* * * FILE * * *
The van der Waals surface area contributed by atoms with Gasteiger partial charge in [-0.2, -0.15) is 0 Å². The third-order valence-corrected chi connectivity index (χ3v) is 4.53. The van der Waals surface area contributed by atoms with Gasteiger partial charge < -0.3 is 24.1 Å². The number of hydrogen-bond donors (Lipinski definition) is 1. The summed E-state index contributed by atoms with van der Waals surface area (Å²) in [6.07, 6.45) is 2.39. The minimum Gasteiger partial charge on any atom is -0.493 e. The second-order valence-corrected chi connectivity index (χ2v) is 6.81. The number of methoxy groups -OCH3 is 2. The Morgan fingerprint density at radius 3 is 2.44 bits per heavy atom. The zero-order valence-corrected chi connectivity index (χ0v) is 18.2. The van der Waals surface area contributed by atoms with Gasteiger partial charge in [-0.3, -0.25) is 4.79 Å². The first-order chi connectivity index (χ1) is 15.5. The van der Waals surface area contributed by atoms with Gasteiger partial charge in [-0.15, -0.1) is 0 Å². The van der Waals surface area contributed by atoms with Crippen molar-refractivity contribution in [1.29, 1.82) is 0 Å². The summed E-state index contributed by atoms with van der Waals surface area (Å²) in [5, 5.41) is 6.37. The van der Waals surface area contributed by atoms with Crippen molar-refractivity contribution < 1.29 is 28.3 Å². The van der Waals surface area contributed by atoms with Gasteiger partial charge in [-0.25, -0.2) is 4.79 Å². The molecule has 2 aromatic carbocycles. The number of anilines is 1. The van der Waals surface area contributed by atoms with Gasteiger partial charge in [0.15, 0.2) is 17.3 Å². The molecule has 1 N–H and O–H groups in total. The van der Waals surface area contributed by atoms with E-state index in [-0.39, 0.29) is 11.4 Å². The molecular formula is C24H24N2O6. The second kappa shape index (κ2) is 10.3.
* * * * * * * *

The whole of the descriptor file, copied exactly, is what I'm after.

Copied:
The van der Waals surface area contributed by atoms with Gasteiger partial charge in [-0.2, -0.15) is 0 Å². The third-order valence-corrected chi connectivity index (χ3v) is 4.53. The van der Waals surface area contributed by atoms with Gasteiger partial charge < -0.3 is 24.1 Å². The number of hydrogen-bond donors (Lipinski definition) is 1. The summed E-state index contributed by atoms with van der Waals surface area (Å²) in [6.07, 6.45) is 2.39. The minimum Gasteiger partial charge on any atom is -0.493 e. The second-order valence-corrected chi connectivity index (χ2v) is 6.81. The number of methoxy groups -OCH3 is 2. The Morgan fingerprint density at radius 3 is 2.44 bits per heavy atom. The zero-order valence-corrected chi connectivity index (χ0v) is 18.2. The van der Waals surface area contributed by atoms with Gasteiger partial charge in [-0.3, -0.25) is 4.79 Å². The first-order chi connectivity index (χ1) is 15.5. The van der Waals surface area contributed by atoms with Gasteiger partial charge in [-0.15, -0.1) is 0 Å². The van der Waals surface area contributed by atoms with Crippen molar-refractivity contribution in [1.29, 1.82) is 0 Å². The summed E-state index contributed by atoms with van der Waals surface area (Å²) in [5, 5.41) is 6.37. The van der Waals surface area contributed by atoms with Crippen molar-refractivity contribution < 1.29 is 28.3 Å². The van der Waals surface area contributed by atoms with Gasteiger partial charge in [-0.25, -0.2) is 4.79 Å². The molecule has 2 aromatic carbocycles. The number of anilines is 1. The van der Waals surface area contributed by atoms with Gasteiger partial charge in [0.15, 0.2) is 17.3 Å². The molecule has 1 N–H and O–H groups in total. The van der Waals surface area contributed by atoms with E-state index in [-0.39, 0.29) is 11.4 Å². The molecular formula is C24H24N2O6. The second kappa shape index (κ2) is 10.3.